Mark Bradley said his juggling-act catch on a play that turned into a 72-yard touchdown pass against Oklahoma State last week was no big deal.
"It's not like it's anything real big, nothing highly praiseworthy," he said. "We're here to make big plays in critical situations."
The Oklahoma wide receiver's matter-of-fact attitude has cause for justification. Each of the Sooners' talented pass catchers has big-play capability, as Bradley's turning of an 8-yard crossing pattern into a long-distance touchdown illustrates.
And that disturbs Texas A&M defensive coordinator Carl Torbush, who must fine-tune a unit that has given up six passing touchdowns in the past two weeks in time for today's 2:30pm kickoff against the second-ranked Sooners.
"They are outstading athletes that not only catch the ball well and block extremely well, but they are able to do a lot of damage with the ball after the catch," Torbush said. "And that's the thing that scares you to death about those guys.
"And they're not just limited to two or three. They've got five guys they can alternate in there, and they all do a nice job."
They're doing as good a job as any group of receivers coach Bob Stoops has had at OU. That includes the group that quarterback Josh Heupel threw to during the 2000 national championship seaon.
"Nothing against those guys," Stoops said. "But this group is even better. And I'm always careful to compare players, because I appreciate what the 2000 group did. But this group is much more athletic, faster and they have more ability for big plays. Without question."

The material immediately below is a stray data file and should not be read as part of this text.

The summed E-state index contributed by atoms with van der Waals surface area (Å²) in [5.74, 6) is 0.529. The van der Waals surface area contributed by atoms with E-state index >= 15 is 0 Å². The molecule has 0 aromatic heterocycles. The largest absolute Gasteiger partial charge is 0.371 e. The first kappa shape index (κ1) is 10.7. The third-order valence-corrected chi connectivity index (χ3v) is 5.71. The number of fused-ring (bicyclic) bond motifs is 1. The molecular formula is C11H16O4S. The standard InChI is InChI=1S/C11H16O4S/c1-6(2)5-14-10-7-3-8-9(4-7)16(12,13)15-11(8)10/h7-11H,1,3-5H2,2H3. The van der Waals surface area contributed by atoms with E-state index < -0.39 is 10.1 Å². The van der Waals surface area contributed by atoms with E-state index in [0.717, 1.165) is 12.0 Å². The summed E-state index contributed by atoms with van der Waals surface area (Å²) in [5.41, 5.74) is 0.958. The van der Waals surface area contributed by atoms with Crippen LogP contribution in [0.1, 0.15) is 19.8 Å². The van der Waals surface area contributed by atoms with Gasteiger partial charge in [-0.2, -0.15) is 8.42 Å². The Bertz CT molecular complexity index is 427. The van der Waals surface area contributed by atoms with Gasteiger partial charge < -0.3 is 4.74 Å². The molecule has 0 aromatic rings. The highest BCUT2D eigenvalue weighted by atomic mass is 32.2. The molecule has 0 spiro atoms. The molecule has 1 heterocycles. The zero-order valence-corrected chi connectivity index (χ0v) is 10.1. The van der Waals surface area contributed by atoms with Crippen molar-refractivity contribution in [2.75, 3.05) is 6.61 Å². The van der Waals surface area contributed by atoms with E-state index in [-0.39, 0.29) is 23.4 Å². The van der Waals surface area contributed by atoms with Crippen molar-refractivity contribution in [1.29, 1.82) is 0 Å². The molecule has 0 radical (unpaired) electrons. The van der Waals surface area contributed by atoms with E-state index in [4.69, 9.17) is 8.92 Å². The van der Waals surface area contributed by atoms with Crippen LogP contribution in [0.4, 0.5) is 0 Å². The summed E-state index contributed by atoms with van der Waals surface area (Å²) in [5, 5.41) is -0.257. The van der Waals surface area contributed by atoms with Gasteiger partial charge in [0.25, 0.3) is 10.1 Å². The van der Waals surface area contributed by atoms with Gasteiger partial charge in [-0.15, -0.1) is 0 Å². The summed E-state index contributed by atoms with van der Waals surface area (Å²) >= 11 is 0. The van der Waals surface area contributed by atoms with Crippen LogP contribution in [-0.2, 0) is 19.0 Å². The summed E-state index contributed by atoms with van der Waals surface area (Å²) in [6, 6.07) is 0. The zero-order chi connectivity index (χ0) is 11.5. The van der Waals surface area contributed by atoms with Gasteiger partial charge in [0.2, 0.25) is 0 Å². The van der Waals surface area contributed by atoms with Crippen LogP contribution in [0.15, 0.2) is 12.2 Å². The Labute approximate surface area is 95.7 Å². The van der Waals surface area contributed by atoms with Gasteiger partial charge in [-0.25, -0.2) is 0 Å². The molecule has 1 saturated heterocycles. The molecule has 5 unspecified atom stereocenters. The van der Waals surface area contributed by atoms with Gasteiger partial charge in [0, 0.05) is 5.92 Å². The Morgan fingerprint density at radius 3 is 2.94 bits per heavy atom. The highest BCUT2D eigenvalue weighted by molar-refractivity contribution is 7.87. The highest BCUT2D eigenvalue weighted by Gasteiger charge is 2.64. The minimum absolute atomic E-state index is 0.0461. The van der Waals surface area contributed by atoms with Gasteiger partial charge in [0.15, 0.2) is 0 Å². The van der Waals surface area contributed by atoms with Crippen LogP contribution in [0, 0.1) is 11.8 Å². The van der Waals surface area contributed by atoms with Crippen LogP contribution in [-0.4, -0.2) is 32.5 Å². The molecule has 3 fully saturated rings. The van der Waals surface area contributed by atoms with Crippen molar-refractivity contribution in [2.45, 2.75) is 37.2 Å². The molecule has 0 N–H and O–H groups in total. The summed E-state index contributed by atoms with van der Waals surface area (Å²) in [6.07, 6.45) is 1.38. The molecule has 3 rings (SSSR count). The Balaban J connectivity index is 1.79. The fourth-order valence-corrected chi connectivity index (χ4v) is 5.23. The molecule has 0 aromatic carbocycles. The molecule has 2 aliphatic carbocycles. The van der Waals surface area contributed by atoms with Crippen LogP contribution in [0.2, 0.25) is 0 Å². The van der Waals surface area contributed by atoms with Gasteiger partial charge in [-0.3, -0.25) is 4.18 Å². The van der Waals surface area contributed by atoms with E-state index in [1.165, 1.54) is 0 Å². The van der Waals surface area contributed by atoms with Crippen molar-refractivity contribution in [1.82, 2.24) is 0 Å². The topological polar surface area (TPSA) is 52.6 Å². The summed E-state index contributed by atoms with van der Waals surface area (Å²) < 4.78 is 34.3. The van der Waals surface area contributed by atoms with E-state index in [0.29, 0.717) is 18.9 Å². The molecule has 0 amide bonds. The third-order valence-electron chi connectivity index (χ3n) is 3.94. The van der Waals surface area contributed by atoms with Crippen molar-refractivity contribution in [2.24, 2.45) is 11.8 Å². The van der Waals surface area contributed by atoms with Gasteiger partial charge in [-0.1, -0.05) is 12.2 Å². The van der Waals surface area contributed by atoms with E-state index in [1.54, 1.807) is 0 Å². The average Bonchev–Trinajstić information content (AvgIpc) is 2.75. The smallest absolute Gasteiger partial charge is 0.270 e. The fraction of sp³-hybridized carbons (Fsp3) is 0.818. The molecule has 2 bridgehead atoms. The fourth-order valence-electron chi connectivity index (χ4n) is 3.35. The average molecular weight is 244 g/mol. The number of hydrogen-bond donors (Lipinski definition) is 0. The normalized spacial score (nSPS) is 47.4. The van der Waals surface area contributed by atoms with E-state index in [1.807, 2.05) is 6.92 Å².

The national championship corps was led by Antoine Savage, Curtis Fagan, Andre Woolfolk (later to move to cornerback) and Josh Norman. All caught between 31 and 48 passes in 2000 and all averaged more than 12.5 yards per catch. Mark Clayton was a redshirt as a freshman that season and not only watched those players from the sideline, but worked out daily with them.
"They were a group that weren't actually receivers," Clayton said. "They came in as quarterbacks and defensive backs and were converted to receivers, and they did really good just taking on that position at the time.
"Now we have guys coming in who have learned the trade from junior high on. Our group has pure receivers. We have a great grop of guys who can all makes plays. Mark Bradley comes up big (against OSU), but any one of us can have a game like that any day."
More than likely, Clayton is the one who does. But Bradley's four catches for 128 yards and three touchdowns in the 38-35 victory over the Cowboys marked the third time in eight games that someone other than Clayton has led the Sooners in receiving yards. It was the fourth time someone else led in number of receptins. Travis Wilson has done it twice, and he leads the group with seven touchdowns. Clayton has scored five times, Bradley four. Brandon Jones has a pair of TDs and Will Peoples one among the wideouts.
"The beauty of this offense is that someone emerges every week," offensive coordinator Chuck Long said. "Guys know it could be their turn this week and they'd better be ready for it.
"It also enables us to keep flexible. It keeps people more spread out and balanced on defense. It also keeps them from double-teaming Mark Clayton and hels our running game."
Led by Clayton's school-record 2,916 career receiving yards, OU boasts three career thousand-yard receivers. Jones has 1,143 and Peoples 1,043. The 2000 team would have four, but that included tight end Trent Smith and running back Quentin Griffin. Eight receivers have reached the career thousand-yard plateau under Stoops.